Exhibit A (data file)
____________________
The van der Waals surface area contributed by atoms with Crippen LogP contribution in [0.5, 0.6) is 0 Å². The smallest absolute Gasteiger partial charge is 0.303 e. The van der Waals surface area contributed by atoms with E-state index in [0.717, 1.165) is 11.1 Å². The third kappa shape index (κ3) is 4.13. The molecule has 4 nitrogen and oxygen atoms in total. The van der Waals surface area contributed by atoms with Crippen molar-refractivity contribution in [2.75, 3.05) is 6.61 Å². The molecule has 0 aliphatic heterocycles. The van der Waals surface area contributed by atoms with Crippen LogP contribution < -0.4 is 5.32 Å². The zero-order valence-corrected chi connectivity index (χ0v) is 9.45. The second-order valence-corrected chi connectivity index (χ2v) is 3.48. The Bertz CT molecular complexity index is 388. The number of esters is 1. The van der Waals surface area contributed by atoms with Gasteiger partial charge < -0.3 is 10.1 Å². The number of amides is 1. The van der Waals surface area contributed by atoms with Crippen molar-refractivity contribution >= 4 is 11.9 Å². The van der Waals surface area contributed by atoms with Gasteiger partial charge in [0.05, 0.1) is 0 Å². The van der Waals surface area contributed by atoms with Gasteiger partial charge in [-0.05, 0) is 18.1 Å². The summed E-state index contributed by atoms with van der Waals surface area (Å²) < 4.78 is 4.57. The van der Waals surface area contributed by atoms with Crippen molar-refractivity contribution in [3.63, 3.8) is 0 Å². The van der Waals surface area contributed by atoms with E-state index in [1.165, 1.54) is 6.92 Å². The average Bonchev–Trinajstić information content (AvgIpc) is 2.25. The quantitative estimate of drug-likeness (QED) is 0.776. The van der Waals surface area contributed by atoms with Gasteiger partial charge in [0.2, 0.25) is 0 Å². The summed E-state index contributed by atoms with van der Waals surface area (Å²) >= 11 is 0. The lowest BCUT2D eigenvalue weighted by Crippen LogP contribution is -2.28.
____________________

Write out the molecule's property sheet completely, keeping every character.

The van der Waals surface area contributed by atoms with Crippen LogP contribution in [0.5, 0.6) is 0 Å². The smallest absolute Gasteiger partial charge is 0.303 e. The van der Waals surface area contributed by atoms with E-state index in [0.717, 1.165) is 11.1 Å². The third kappa shape index (κ3) is 4.13. The molecule has 4 nitrogen and oxygen atoms in total. The van der Waals surface area contributed by atoms with Crippen molar-refractivity contribution in [2.75, 3.05) is 6.61 Å². The molecule has 0 aliphatic heterocycles. The van der Waals surface area contributed by atoms with Crippen LogP contribution < -0.4 is 5.32 Å². The zero-order valence-corrected chi connectivity index (χ0v) is 9.45. The second-order valence-corrected chi connectivity index (χ2v) is 3.48. The Bertz CT molecular complexity index is 388. The number of esters is 1. The van der Waals surface area contributed by atoms with Gasteiger partial charge < -0.3 is 10.1 Å². The number of amides is 1. The van der Waals surface area contributed by atoms with Crippen molar-refractivity contribution >= 4 is 11.9 Å². The van der Waals surface area contributed by atoms with Gasteiger partial charge in [0.05, 0.1) is 0 Å². The van der Waals surface area contributed by atoms with Gasteiger partial charge in [-0.05, 0) is 18.1 Å². The summed E-state index contributed by atoms with van der Waals surface area (Å²) < 4.78 is 4.57. The van der Waals surface area contributed by atoms with Crippen molar-refractivity contribution in [3.63, 3.8) is 0 Å². The van der Waals surface area contributed by atoms with E-state index in [1.165, 1.54) is 6.92 Å². The average Bonchev–Trinajstić information content (AvgIpc) is 2.25. The quantitative estimate of drug-likeness (QED) is 0.776. The van der Waals surface area contributed by atoms with Gasteiger partial charge in [0.2, 0.25) is 0 Å². The summed E-state index contributed by atoms with van der Waals surface area (Å²) >= 11 is 0. The lowest BCUT2D eigenvalue weighted by Crippen LogP contribution is -2.28.